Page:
Canada: More like Mexico or Brazil?


An interesting economic report came my way recently. Last year, economists at the Inter-American Development Bank took a look at economies in Latin America and how they have fared since the 2008 financial crisis, and found that they broke down into two distinct groups.

The “Mexico cluster” (Mexico and Caribbean countries) was more integrated with industrialized economies such as Europe and the US.

The “Brazil cluster” (including many South American countries) exported primary commodities in large quantities to China.

You can guess what happened.

“Brazilian-type countries, being net commodity exporters, with low exposure to industrial countries in terms of exports of goods and services—and much to gain from larger investment demand in response to low world interest rates—are the clear winners. On the other hand, Mexican-type countries, mainly net commodity importers and highly exposed to trade in goods and services with industrial countries, are likely to face substantial challenges, in spite of the fact that they too stand to gain from lower world interest rates. Could we be witnessing the emergence of two regional blocs, represented by a Brazilian cluster and a Mexican cluster?”

(The study: “One Region, Two Speeds? Challenges of the New Global Economic Order for Latin America and the Caribbean“.)

It’s an interesting bit of the backdrop to the debates over the proposed oil pipeline to the West Coast and the Trans-Pacific Partnership trade agreement.

And the issue goes beyond commodities to manufacturing, too. A few months ago, an executive from a large North American manufacturing company, which produces, among many other products, elevators, remarked that manufacturers no longer move production to China for lower wages (wages are going up there and are cheaper elsewhere in Asia.) They go, he said, because that’s where their customers are. China is on track to build several New York-sized cities in the coming decades, erecting thousands of skyscrapers, he said. “Do you know how many elevators they’ll need?”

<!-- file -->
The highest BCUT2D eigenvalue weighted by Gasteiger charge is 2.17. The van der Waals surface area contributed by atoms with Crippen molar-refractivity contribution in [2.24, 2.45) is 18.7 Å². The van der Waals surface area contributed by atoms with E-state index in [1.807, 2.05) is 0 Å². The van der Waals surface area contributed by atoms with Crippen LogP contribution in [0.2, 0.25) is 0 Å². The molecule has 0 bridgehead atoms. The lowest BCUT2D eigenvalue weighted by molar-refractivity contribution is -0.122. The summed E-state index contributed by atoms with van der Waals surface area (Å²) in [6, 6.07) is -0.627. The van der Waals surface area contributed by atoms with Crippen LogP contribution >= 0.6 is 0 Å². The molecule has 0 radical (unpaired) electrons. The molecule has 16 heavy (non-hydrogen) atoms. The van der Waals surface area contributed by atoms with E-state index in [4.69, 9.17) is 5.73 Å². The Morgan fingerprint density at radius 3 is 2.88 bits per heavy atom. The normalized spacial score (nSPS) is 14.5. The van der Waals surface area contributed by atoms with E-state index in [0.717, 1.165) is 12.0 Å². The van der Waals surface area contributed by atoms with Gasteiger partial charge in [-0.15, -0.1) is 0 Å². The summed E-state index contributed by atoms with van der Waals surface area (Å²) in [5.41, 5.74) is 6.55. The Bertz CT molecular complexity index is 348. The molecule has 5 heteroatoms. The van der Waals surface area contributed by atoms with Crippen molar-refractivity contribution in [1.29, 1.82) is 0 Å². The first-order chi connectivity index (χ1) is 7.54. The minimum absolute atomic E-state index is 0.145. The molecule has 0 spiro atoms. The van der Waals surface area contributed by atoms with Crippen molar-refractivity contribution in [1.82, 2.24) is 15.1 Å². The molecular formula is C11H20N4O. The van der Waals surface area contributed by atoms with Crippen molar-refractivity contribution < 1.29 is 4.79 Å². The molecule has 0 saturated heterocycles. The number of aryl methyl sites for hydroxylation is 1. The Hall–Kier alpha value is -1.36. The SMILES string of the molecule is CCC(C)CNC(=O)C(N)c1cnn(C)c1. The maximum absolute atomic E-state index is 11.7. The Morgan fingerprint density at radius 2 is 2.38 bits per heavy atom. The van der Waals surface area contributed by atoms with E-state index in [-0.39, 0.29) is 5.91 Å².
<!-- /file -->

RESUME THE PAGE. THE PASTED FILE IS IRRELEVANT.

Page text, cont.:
The pressure for a Canadian economic pivot to Asia seems to be building, regardless of what Obama ultimately decides on Keystone XL.

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Canada: More like Mexico or Brazil?

  1. ‘Canada mainly exports natural resources to China, and largely imports manufactured goods. This makes the relationship somewhat unusual, says one expert.
    “It’s a weird trade pattern,” says Gordon Betcherman, a professor at the School of International Development and Global Studies at the University of Ottawa.
    “It’s exactly the pattern you
    would expect to see between a rich, developed country and a much poorer
    developing country – except it’s exactly flipped.”’


    • Yes China is trying to move up the value-added chain (it’s productivity is about 8% USA.) Canada, under Harper, is falling down the value-added chain (productivity: 77% USA, now #17 OECD or #5 of G7.)

      Canada risks getting left behind the rest of the developed world which is forging ahead with innovation-based economies. In the 21st century, broadband is the most important technology, not bitumen pipelines. Canada has the slowest most expensive broadband in the developed world.

      • Sad innit…..we could have so much here, and yet we insist on this march backwards…..there are days when I think we’re all going to end up as couriers de bois again.

        • Yeah according to Harper Conservatives Canadians are mere hewers of wood and drawers of bitumen…

  2. “how they have fared since the 2008 financial crisis”

    Since then the global economy has been stuck in a slump and there has been a commodities boom. These are temporary conditions, not anything a country would want to restructure its entire economy on (as, unfortunately, Harper is doing.)

    In the long run, value-added exports are far superior to resource exploitation when it comes to productivity, job creation and economic growth. If the price of oil stays below $80/barrel, Canada will face both a resource and manufacturing bust.

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